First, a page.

60 Years of Mick Jones: His Biggest Hits Outside of The Clash
Today marks the 60th birthday of Mick Jones, the iconic guitarist for The Clash, one of the most influential punk bands of all time. You know the songs: "White Riot," "I Fought The Law," "London's Burning," and more. The thing is...the guitarist has been fairly detached from the band that made him famous for more than 30 years and it's unlikely that he'll be celebrating his sixth decade of existence by jamming on The Clash. Therefore Music Times went through the rest of his music catalogue to find singles that he created with acts aside from his signature band. If you haven't discovered Mick Jones outside of The Clash, you haven't truly discovered Mick Jones. Check out where else he's turned up:
"Tenderness" by General Public (1984)
Those uninformed in the history of The Clash might be shocked to find out that Jones, upon being fired from The Clash in 1983, found his next musical outlet in a new wave group. Those same people probably never actually listened to London Calling to know that the band borrowed from a wide variety of genres, rather than stick to the Sex Pistols-tropes of punk. General Public was a group founded largely around Dave Wakeling and Ranking Roger, vocalists for the band The Beat. Among the other musicians who chipped in to the group's debut album All The Rage were Mickey Billignham of Dexys Midnight Runners and Horace Panter of The Specials. Roughly half the tracks on the album included Jones on guitar, including "Tenderness," the single that would rise to no. 27 on the Hot 100.
"Rush" by Big Audio Dynamite II
All the flavor sampling that went on as part of The Clash was resurrected bigger and BADder as part of Big Audio Dynamite, an alternative rock/fusion band created by Jones that strove dramatically to live up to its explosive name. One rendition of Big Audio Dynamite came and went and then the band reached its popular peak during 1991 under the second installment. Somewhat ironically, part of the success that greeted single "Rush" was because of its packaging with The Clash's "Should I Stay Or Should I Go" when that hit was rereleased in the UK. The song sampled from a wide range of eras and genres, incorporating everything from The Who's "Baba O'Reilly" to the Sugarhill Gang's "Rapper's Delight." Listeners ate it up, raising the track to no. 1 in the UK and Australia, as well as no. 1 on the U.S. modern rock charts.
"Plastic Beach" by The Gorillaz (2010)
It's somewhat a testament to the cultural power of The Gorillaz that the former guitarist for The Clash once toured with them as an instrumentalist and hardly anyone realized it. Of course, it didn't help his cause that the band's third album, Plastic Beach, was just filled to the brim with guest musicians. Damon Albarn was joined for the project by Snoop Dogg, De La Soul, Bobby Womack, Mos Def, Lou Reed and a plenitude of others. Therefore it somehow escaped fan awareness that Mick Jones and Paul Simonon (the bassist from The Clash) both performed together on the title track from the album. Despite only partaking in one song, the pair joined the band on the road and made appearances at Coachella and Glastonbury, among other festivals. Can you imagine what Glastonbury would have done if the pair had broken character and played a Clash track?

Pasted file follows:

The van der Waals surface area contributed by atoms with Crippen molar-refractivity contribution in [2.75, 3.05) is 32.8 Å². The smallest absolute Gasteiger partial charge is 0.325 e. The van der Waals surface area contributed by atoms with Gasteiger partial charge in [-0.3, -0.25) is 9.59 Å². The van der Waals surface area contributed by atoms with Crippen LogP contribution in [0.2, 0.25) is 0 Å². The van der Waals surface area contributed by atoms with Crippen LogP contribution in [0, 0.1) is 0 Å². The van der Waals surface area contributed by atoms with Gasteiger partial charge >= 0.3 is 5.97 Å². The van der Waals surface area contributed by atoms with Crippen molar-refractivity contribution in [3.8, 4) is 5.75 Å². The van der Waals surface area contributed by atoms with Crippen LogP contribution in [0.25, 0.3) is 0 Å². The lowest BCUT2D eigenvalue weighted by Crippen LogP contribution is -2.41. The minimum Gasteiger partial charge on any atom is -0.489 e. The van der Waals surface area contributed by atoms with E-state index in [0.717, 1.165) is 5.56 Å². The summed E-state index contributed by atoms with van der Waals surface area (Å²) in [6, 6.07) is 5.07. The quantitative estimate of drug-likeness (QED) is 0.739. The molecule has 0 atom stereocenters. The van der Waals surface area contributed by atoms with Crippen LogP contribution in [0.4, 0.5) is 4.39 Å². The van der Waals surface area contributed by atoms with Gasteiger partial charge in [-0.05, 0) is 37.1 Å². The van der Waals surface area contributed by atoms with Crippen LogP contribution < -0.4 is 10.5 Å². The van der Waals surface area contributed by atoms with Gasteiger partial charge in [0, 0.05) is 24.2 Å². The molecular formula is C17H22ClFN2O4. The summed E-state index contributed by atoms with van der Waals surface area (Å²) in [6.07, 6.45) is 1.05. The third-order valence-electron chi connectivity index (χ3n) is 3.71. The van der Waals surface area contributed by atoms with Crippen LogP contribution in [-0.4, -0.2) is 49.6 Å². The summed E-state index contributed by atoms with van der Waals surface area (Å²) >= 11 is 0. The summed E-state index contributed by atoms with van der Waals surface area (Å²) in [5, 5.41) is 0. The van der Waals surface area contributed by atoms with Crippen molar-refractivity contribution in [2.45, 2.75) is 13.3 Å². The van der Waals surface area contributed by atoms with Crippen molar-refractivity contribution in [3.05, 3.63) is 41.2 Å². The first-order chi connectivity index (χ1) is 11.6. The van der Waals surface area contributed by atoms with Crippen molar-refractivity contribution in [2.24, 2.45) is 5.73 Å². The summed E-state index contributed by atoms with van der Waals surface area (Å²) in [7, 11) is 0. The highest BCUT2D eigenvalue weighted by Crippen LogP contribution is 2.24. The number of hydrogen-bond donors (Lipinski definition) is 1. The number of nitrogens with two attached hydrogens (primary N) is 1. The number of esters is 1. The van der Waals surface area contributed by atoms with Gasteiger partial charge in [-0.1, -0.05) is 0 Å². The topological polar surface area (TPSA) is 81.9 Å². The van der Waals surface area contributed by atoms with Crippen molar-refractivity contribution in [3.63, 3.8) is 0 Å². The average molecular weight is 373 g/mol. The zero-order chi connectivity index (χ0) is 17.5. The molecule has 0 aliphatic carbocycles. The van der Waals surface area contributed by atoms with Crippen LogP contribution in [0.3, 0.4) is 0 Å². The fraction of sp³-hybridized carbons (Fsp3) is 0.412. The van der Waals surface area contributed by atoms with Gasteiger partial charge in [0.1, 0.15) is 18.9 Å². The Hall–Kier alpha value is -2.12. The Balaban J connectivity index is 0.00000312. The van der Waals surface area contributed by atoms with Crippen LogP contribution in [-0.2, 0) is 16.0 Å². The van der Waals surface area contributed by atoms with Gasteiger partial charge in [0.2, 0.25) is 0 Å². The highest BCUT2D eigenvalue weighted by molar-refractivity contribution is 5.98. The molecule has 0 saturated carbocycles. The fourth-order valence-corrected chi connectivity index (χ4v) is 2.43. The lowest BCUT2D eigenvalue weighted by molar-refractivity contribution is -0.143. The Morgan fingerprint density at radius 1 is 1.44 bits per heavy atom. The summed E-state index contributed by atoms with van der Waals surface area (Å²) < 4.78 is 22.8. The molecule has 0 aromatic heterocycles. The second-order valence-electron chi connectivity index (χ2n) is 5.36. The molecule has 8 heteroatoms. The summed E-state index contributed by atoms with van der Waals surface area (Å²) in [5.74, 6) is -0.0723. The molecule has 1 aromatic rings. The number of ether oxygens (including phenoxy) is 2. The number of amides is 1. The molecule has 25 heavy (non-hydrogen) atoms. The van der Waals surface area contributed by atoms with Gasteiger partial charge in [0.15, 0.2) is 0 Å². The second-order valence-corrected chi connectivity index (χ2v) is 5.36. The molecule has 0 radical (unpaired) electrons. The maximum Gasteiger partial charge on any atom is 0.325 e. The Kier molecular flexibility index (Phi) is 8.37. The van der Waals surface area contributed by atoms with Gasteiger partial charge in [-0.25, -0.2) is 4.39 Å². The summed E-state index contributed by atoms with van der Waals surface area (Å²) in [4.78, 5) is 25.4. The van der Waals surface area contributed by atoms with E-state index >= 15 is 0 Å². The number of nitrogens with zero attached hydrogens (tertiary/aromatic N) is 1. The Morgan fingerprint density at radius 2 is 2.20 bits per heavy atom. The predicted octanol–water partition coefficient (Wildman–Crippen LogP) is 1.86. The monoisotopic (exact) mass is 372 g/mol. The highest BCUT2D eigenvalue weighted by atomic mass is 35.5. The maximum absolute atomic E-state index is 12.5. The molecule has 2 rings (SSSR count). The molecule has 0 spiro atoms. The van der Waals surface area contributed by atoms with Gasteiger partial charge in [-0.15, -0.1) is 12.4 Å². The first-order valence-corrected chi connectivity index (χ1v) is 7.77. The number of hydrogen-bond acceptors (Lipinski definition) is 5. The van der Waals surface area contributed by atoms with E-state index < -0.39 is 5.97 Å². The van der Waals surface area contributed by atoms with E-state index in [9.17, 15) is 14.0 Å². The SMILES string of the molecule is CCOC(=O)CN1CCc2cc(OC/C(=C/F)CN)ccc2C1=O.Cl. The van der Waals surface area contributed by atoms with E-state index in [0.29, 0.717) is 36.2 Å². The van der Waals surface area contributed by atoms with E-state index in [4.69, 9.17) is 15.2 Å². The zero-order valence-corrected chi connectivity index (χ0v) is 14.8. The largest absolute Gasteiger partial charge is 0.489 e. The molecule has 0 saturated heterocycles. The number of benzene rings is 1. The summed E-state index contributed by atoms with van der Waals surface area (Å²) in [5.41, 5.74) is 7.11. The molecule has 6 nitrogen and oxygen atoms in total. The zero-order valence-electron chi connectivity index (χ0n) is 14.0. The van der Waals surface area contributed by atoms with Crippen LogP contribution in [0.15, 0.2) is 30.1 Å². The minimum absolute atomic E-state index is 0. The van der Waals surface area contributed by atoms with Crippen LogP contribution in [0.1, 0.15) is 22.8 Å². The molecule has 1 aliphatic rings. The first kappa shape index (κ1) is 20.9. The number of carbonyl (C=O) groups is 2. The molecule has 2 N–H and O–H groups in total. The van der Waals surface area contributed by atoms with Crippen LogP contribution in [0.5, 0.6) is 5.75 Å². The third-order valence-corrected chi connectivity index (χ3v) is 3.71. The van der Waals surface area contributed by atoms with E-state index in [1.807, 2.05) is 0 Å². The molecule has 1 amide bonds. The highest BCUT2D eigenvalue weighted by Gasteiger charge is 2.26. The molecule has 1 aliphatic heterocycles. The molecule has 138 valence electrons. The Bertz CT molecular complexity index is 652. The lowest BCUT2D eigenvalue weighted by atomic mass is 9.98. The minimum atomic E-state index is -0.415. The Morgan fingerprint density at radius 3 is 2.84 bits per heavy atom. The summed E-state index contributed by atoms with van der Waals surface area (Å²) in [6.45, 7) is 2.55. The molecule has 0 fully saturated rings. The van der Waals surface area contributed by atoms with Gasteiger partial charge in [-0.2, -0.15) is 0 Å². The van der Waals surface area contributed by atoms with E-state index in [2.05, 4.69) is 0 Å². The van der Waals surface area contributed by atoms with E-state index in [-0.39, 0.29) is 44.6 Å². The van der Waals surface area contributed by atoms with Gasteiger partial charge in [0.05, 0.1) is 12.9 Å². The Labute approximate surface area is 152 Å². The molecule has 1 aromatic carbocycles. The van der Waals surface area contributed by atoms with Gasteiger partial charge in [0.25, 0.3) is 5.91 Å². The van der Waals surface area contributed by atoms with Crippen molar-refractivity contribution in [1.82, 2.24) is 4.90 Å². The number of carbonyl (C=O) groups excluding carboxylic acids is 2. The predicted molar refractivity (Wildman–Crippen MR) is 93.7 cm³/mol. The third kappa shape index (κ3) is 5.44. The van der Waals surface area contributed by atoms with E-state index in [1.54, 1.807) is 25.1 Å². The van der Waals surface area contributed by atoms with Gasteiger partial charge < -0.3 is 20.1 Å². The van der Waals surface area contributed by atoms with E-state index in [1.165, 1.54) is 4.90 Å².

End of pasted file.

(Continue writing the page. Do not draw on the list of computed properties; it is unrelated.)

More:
"Reboot The Mission" by The Wallflowers (2012)
This is one of the more obscure singles that perhaps only the most dedicated of Mick Jones fans will recognize. The Wallflowers are best known for featuring Jakob Dylan—son of Bob—at the fore, and the group had gone more than seven years between albums at the time when Glad All Over came out during 2012. Jones helped write and play on two songs for the set, including first single "Reboot The Mission" (and he also contributed to "Misfits and Lovers."
"Now Or Never" by Rachid Taha (2013)
Rachid Taha is a world music vocalist worth checking out and there are few better starting places than his 2013 album Zoom, as it combines modern rock 'n' roll with the Raï folk music of his Algerian homeland. Those promoting the album had to know that his version of an American classic, "Now or Never" by Elvis Presley, would go over better with a Western audience than some of the album's less Anglo-inclined songs. Jones jumped to play guitar for the album, and Brian Eno appears elsewhere (albeit not on "Now Or Never").